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Update on the Bioterrorism Threat

By Michael Mair, M.P.H., May 2, 2005

The National Intelligence Council recently released Mapping the Global Future: Report of the National Intelligence Council’s 2020 Project, an unclassified report for U.S. policymakers that takes a long-term view of how events may unfold over the next 15 years in order to help identify areas that may require action.1

Mapping the Global Future found that the threat of a “major terrorist attack” with a weapon of mass destruction (WMD) will increase due to continued terrorist interest in such weapons. The authors note that their “greatest concern [is] that terrorists might acquire biological agents or, less likely, a nuclear device, either of which could cause mass casualties” and that “[b]ioterrorism appears particularly suited to the smaller, better-informed groups.” This assessment is based, in part, on the ongoing revolution in biotechnology which will continue to make biological weapons a potential reality for an increasing number of terrorists. The authors conclude that “[t]errorist use of biological agents is therefore likely, and the range of options will grow.”

Mapping the Global Future also notes that states as well as nonstate actors will continue to pose an increasing biological weapons threat in an effort to counter the unmatched military superiority of the U.S. The report found that future adversaries “will try to circumvent or minimize U.S. strengths and exploit perceived weaknesses, using asymmetric strategies, including terrorism and illicit acquisition of WMD.”

With regard to the current threat situation, the U.S. Central Intelligence Agency (CIA) has recently released its Unclassified Report to Congress on the Acquisition of Technology Relating to Weapons of Mass Destruction and Advanced Conventional Munitions, 1 July Through 31 December 2003. Iran, North Korea, and Syria are listed as states that potentially have offensive biological weapons capabilities. With respect to terrorist group interest in WMD, the report states that “many of the 33 designated foreign terrorist organizations and other nonstate actors worldwide have expressed interest in using CBRN [chemical, biological, radiological, and nuclear materials]; however, most attacks will probably be small-scale, incorporating improvised delivery means and easily produced or obtained chemicals, toxins, or radiological substances.” The report notes that “al-Qa‘ida’s [biological weapons] program is primarily focused on anthrax for mass casualty attacks, although the group most likely will pursue opportunities to produce and use other biological agents in smaller-scale attacks.”

Reference: Mapping the Global Future: Report of the National Intelligence Council's 2020 Project. National Intelligenc Council, U.S. Central Intelligence Agency. Available at: Accessed February 10, 2005.

Will We Have a Vaccine for an Influenza Pandemic?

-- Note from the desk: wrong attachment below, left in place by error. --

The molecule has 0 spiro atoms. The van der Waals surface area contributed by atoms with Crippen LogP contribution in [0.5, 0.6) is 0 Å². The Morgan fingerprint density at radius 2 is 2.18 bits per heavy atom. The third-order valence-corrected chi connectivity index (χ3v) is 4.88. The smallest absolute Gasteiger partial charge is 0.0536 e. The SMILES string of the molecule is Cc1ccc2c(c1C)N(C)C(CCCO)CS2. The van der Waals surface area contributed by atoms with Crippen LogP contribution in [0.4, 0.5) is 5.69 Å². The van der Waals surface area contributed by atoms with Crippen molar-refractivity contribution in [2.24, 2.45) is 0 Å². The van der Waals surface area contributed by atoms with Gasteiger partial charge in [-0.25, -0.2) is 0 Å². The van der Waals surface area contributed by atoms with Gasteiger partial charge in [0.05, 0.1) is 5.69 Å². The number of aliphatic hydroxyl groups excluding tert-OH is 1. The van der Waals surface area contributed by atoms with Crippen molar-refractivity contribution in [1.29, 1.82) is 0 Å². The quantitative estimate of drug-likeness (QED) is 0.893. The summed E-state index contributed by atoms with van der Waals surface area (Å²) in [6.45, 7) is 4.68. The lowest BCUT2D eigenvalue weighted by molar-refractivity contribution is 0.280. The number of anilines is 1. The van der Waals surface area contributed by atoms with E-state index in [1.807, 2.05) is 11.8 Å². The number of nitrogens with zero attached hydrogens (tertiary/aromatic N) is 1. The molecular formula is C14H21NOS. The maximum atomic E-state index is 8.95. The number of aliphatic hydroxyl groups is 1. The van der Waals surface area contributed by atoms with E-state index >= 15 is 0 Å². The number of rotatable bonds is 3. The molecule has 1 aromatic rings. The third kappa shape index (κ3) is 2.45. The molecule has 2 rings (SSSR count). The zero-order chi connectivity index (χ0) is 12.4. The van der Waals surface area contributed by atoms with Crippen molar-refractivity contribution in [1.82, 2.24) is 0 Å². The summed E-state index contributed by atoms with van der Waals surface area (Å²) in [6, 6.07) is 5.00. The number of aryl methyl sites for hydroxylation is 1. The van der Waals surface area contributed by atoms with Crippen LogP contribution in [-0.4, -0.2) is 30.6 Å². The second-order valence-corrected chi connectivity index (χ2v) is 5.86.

By Eric Toner, M.D.

In his recent interview in Biosecurity and Biodefense: Biodefense Strategy, Practice and Science, David Fedson, a leading expert on influenza vaccination, discussed the threat of an H5N1 influenza outbreak and issues related to the availability of vaccine during the pandemic that may ensue. Fedson asserts that if the current avian influenza strain circulating in Southeast Asia were to develop efficient human-to-human transmission and retain even a fraction of its current lethality, “[it] would be a tsunami-like event that would hit every community in the world. It would be the most telling human challenge we’ve ever faced.” With luck, there would be some warning that would allow the possibility of producing a vaccine; however, there is “no global plan for doing this and no logistical framework for distributing the vaccine.”

Fedson points out that NIH has contracted for 16,000 doses of H5N1 vaccine for clinical trials. However, 600 million doses of vaccine are needed to cover the U.S. population, and the U.S. has the industrial capacity to produce only 180 million doses per year. Capacity could be improved if antigen sparing alum-adjuvant were added to the vaccine, but there has been little research on and no current experience with adjuvant influenza vaccine.

Worldwide, the influenza vaccine production capacity of 900 million monovalent doses per year is enough to cover just one fourteenth of the world’s population. Alum could stretch the supply 8-fold to cover 50%, but the global supply of syringes totals just 60 million. Furthermore, only 9 counties produce 95% of the vaccine now. According to Dr. Fedson, history suggests that in the face of a pandemic, production will be nationalized , leaving 88% of the world’s population uncovered, while the 12% who live in countries with manufacturing capacity may be vaccinated.

At the first sign of a flu pandemic, it would take 10 days to produce a seed strain and 3 months to start producing significant amounts of vaccine. Cell culture technology may allow for more rapid production, but this technology is not likely to be ready for another 5 to 10 years. Clearly, making more vaccine more rapidly will not solve all of the problems likely to arise in the face of pandemic H5N1 flu. The entire process of vaccine delivery must be scaled-up, encompassing not just the manufacture, transport, and storage of vaccine and syringes, but also increased availability of trained personnel to administer vaccine.

While funding of long term research on new vaccine technologies and strategies are worthwhile, there is an urgent and immediate need for practical research on candidate pandemic vaccines and international cooperative planning.